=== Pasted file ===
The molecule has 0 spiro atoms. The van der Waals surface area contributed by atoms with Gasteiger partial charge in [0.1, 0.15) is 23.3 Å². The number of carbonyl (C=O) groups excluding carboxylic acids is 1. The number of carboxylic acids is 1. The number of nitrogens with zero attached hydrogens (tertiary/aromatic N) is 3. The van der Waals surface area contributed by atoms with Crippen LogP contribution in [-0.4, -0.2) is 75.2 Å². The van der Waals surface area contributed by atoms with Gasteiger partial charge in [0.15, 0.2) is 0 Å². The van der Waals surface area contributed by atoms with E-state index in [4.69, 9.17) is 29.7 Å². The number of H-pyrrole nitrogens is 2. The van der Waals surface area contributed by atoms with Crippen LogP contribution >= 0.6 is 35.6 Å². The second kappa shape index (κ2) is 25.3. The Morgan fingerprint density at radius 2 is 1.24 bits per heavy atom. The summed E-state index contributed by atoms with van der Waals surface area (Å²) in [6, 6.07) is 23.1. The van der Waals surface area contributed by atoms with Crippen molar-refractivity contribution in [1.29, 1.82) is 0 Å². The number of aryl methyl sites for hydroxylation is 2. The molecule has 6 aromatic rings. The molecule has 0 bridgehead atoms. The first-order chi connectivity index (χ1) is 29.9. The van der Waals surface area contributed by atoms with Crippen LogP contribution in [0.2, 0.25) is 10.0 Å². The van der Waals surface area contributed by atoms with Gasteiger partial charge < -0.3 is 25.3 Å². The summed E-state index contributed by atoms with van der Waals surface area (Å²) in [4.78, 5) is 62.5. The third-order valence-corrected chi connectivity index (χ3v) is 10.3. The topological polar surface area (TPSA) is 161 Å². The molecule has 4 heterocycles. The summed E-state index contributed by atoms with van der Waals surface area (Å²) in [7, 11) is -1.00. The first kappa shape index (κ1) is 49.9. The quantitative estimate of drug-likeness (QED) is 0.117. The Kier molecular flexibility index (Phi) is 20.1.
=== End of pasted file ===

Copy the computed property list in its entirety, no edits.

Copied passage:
The molecule has 0 spiro atoms. The van der Waals surface area contributed by atoms with Gasteiger partial charge in [0.1, 0.15) is 23.3 Å². The number of carbonyl (C=O) groups excluding carboxylic acids is 1. The number of carboxylic acids is 1. The number of nitrogens with zero attached hydrogens (tertiary/aromatic N) is 3. The van der Waals surface area contributed by atoms with Crippen LogP contribution in [-0.4, -0.2) is 75.2 Å². The van der Waals surface area contributed by atoms with Gasteiger partial charge in [0.15, 0.2) is 0 Å². The van der Waals surface area contributed by atoms with E-state index in [4.69, 9.17) is 29.7 Å². The number of H-pyrrole nitrogens is 2. The van der Waals surface area contributed by atoms with Crippen LogP contribution >= 0.6 is 35.6 Å². The second kappa shape index (κ2) is 25.3. The Morgan fingerprint density at radius 2 is 1.24 bits per heavy atom. The summed E-state index contributed by atoms with van der Waals surface area (Å²) in [6, 6.07) is 23.1. The van der Waals surface area contributed by atoms with Crippen molar-refractivity contribution in [1.29, 1.82) is 0 Å². The number of aryl methyl sites for hydroxylation is 2. The molecule has 6 aromatic rings. The molecule has 0 bridgehead atoms. The first-order chi connectivity index (χ1) is 29.9. The van der Waals surface area contributed by atoms with Crippen LogP contribution in [0.2, 0.25) is 10.0 Å². The van der Waals surface area contributed by atoms with Gasteiger partial charge < -0.3 is 25.3 Å². The summed E-state index contributed by atoms with van der Waals surface area (Å²) in [4.78, 5) is 62.5. The third-order valence-corrected chi connectivity index (χ3v) is 10.3. The topological polar surface area (TPSA) is 161 Å². The molecule has 4 heterocycles. The summed E-state index contributed by atoms with van der Waals surface area (Å²) in [7, 11) is -1.00. The first kappa shape index (κ1) is 49.9. The quantitative estimate of drug-likeness (QED) is 0.117. The Kier molecular flexibility index (Phi) is 20.1.